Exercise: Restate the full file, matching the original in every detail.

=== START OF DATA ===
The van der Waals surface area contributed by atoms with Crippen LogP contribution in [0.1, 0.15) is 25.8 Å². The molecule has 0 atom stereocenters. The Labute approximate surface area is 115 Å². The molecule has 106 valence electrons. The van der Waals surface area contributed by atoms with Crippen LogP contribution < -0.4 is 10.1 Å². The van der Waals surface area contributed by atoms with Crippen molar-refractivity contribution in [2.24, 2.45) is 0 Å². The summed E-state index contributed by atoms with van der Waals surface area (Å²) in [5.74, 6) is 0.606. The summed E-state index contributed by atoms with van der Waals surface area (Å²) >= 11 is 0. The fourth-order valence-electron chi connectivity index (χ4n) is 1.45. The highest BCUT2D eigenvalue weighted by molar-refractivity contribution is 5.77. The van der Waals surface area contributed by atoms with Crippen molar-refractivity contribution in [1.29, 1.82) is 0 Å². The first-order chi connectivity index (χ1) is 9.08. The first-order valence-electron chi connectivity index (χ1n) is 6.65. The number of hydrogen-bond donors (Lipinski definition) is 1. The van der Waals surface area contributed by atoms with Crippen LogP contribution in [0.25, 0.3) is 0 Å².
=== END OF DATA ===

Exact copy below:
The van der Waals surface area contributed by atoms with Crippen LogP contribution in [0.1, 0.15) is 25.8 Å². The molecule has 0 atom stereocenters. The Labute approximate surface area is 115 Å². The molecule has 106 valence electrons. The van der Waals surface area contributed by atoms with Crippen LogP contribution < -0.4 is 10.1 Å². The van der Waals surface area contributed by atoms with Crippen molar-refractivity contribution in [2.24, 2.45) is 0 Å². The summed E-state index contributed by atoms with van der Waals surface area (Å²) in [5.74, 6) is 0.606. The summed E-state index contributed by atoms with van der Waals surface area (Å²) >= 11 is 0. The fourth-order valence-electron chi connectivity index (χ4n) is 1.45. The highest BCUT2D eigenvalue weighted by molar-refractivity contribution is 5.77. The van der Waals surface area contributed by atoms with Crippen molar-refractivity contribution in [1.29, 1.82) is 0 Å². The first-order chi connectivity index (χ1) is 9.08. The first-order valence-electron chi connectivity index (χ1n) is 6.65. The number of hydrogen-bond donors (Lipinski definition) is 1. The van der Waals surface area contributed by atoms with Crippen LogP contribution in [0.25, 0.3) is 0 Å².